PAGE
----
A civilian-military official for a district near Schastia is in despair over cases of local old corrupt strongmen set free thanks to decisions made in Kyiv that it was politically expedient. When a close-run vote comes up in the Kyiv Rada (Parliament), diplomats and reform-minded civil society leaders say, parliamentarians can be swayed with a promise that central authorities will turn a blind eye to old elites’ local influence.

Many in the civilian-military administrations seem to have brought new energy and a hands-on approach that values accountability and rule of law. But they are fighting an uphill struggle against a corrupt old Soviet-style system of thinking, values and patronage. Since they are centrally appointed, not elected, building trust – not just among people living across the conflict divide, but also between people and the state in Ukraine – will take a long time.

If the Kyiv authorities are to win the loyalty of those living under their control – let alone attract those living in the Russian-backed separatist enclaves – they will have to eradicate corruption at highest levels and regionally. Otherwise local people will just go on believing that one set of corrupt elites has been replaced with another.

Bridging a deadly divide

The line of contact to the east of Schastia is where three disengagement zones were defined in September, the latest step toward withdrawals and the implementation of security provisions of the 2015 Minsk agreement that was supposed to bring peace to the region. But security remains precarious along the length of the separation line with frequent cases of shelling reported. UN monitoring of civilian casualties counted 291 dead and 937 injured between 16 February 2015 and 30 September 2016. There were also numerous military and security fatalities, but the numbers are difficult to establish.

Map of eastern Ukraine. CRISIS GROUP

In addition to the politics of the conflict, the reason that agreed troop withdrawals are not taking place as planned becomes clear some 50 km by road to the east of Schastia, at the town of Stanitsa Luganska, where there is a crossing point between Kyiv-controlled territory and the so-called ‘Lugansk People’s Republic’ (LPR). When it comes to control of key points like this, mutual trust is completely absent. “Both sides make a calculation that if you let go of control”, a Ukrainian army officer privately tells me, “the other will say sorry, we took it, we are sorry but that is what happened, and then you will never get the strategic spot back”. Heavy shelling was reported on 9 October, and withdrawal plans were postponed.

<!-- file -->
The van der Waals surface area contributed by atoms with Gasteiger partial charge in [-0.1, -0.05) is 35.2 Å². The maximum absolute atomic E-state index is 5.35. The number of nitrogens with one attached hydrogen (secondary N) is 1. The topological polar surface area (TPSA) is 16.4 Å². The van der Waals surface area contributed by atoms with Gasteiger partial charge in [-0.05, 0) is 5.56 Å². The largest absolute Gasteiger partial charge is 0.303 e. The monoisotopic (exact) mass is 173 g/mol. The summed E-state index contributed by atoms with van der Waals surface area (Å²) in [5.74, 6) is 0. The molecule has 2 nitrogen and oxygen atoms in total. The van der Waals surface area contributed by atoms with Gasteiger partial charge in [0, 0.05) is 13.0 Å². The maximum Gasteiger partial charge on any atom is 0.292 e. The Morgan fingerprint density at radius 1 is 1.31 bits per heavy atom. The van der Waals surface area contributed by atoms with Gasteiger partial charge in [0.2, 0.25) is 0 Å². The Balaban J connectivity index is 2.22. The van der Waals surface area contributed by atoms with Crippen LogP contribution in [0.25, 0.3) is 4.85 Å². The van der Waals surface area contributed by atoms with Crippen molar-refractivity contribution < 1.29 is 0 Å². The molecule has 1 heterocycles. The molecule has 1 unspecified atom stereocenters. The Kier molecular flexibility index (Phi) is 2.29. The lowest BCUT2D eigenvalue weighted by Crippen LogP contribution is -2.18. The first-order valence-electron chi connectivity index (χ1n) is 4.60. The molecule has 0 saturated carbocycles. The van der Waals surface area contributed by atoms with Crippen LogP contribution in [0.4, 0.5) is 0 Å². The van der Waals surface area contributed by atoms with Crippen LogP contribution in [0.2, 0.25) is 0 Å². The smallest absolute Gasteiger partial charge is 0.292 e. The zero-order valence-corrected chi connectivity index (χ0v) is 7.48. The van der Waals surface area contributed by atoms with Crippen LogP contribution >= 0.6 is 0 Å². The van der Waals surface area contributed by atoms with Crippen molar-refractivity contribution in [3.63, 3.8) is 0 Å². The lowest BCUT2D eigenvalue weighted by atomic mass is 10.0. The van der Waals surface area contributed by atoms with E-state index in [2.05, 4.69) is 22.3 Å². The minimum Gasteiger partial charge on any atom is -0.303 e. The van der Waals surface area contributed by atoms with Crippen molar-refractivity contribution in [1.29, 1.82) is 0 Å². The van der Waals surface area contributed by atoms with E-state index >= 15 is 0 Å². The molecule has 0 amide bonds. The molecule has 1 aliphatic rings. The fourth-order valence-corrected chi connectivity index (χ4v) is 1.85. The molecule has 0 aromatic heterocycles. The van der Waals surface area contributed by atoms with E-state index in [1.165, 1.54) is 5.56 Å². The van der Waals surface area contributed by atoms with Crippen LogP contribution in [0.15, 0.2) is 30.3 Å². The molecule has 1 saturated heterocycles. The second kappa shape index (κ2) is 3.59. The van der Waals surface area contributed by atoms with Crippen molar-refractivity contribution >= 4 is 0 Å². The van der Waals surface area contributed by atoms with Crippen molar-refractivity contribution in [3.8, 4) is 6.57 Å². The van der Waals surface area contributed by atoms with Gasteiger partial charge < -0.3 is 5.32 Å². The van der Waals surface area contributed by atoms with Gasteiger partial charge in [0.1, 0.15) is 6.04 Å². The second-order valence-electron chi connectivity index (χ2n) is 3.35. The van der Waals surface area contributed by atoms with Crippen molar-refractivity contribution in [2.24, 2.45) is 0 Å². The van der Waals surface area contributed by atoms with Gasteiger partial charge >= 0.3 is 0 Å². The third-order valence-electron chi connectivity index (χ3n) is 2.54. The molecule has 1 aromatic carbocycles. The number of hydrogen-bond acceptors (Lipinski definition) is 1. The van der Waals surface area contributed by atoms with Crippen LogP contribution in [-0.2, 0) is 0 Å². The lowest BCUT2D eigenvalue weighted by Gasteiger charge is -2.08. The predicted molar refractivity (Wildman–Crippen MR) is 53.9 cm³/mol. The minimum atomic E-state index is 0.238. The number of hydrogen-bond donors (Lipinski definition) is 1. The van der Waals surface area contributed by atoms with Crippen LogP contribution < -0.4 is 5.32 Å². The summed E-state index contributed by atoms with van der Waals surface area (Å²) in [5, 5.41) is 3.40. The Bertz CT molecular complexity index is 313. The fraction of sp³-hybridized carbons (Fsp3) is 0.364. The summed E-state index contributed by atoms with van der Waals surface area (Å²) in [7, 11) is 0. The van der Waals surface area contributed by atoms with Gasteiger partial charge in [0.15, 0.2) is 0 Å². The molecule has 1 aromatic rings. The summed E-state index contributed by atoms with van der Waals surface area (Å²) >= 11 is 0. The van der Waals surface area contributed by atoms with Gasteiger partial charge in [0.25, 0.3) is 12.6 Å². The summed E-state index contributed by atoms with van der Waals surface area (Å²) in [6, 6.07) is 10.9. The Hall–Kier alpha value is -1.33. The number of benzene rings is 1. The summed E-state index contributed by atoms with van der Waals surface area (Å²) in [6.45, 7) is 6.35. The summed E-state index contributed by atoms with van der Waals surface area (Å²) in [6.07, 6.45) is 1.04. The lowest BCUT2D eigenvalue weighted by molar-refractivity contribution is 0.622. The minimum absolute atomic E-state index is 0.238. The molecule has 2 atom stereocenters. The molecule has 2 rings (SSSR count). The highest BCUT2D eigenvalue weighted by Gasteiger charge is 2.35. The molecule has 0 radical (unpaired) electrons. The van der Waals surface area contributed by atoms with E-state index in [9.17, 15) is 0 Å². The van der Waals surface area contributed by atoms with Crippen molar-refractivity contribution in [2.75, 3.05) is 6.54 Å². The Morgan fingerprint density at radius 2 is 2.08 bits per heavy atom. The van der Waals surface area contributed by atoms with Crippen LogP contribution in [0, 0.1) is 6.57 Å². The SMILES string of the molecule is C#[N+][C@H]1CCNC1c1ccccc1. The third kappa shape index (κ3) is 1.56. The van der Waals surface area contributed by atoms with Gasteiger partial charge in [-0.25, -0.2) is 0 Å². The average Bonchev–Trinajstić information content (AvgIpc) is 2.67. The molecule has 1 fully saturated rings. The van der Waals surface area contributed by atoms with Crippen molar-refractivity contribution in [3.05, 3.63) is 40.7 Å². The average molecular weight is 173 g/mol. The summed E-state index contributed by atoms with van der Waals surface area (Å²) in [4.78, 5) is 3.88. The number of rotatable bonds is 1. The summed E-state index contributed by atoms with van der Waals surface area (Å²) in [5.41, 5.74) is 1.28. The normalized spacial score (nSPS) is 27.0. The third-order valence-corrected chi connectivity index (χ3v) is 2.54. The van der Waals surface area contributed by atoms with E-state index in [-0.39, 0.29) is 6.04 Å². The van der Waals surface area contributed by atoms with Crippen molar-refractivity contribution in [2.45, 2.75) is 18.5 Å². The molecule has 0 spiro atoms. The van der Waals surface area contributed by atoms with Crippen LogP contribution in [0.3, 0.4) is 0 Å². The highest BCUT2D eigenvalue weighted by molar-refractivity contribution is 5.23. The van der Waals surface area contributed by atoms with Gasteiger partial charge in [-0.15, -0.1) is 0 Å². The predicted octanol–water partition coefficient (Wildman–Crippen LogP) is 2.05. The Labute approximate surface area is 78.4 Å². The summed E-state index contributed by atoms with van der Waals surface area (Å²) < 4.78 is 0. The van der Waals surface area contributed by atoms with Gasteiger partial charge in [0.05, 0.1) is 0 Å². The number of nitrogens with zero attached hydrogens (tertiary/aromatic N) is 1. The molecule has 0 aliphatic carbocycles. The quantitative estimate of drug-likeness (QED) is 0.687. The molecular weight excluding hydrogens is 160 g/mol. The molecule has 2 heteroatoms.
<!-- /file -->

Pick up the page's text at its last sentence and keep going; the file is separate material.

Though security is volatile in many areas and non-existent in several villages along the line of separation, mostly with the so-called Donetsk People’s Republic (DPR), it is not hopeless to believe that the peoples of the two rival territories could live together again. The links across the divide are still very strong, and this is what Kyiv should capitalise on.

In the summer, up to 7,000 people crossed daily through Stanitsa Luganska. Conditions at the crossings are bad, and it takes about seven hours to get in and out of the LPR. Facilities provided by international donors are scant and the heat has caused sun strokes and heart failures. To get to and from the bigger DPR, 30,000 people a day braved queues of up to 30 hours in the summer, though these numbers fluctuate with the seasons.

People cross because they need to - and not just in one direction. Many living in LPR and DPR go to the Ukraine-controlled territory to collect pensions or other social payments. Some come to regularise their civil registry documents: Children born in LPR and DPR, or marriages registered there, have no legal status recognised anywhere else, Russia included. Some come for treatment, others simply visit with family members who have stayed on the other side.

“My aunt and ten other distant family members are registered with me so they have a base here, but their homes are in Donetsk,” a feisty business woman tells me over Georgian wine in a Severodonetsk restaurant, adding that “crossing controls can be harsh, these grannies are trying to make ends meet and have to live in both places”. Then there are those who cross the other way – those who have left Donetsk or Lugansk but do not want to leave their properties there entirely unattended, or may make a quick visit to a trusted old doctor who stayed behind.

Train cars filled with coal in Kramatorsk train station. CRISIS GROUP/Magdalena Grono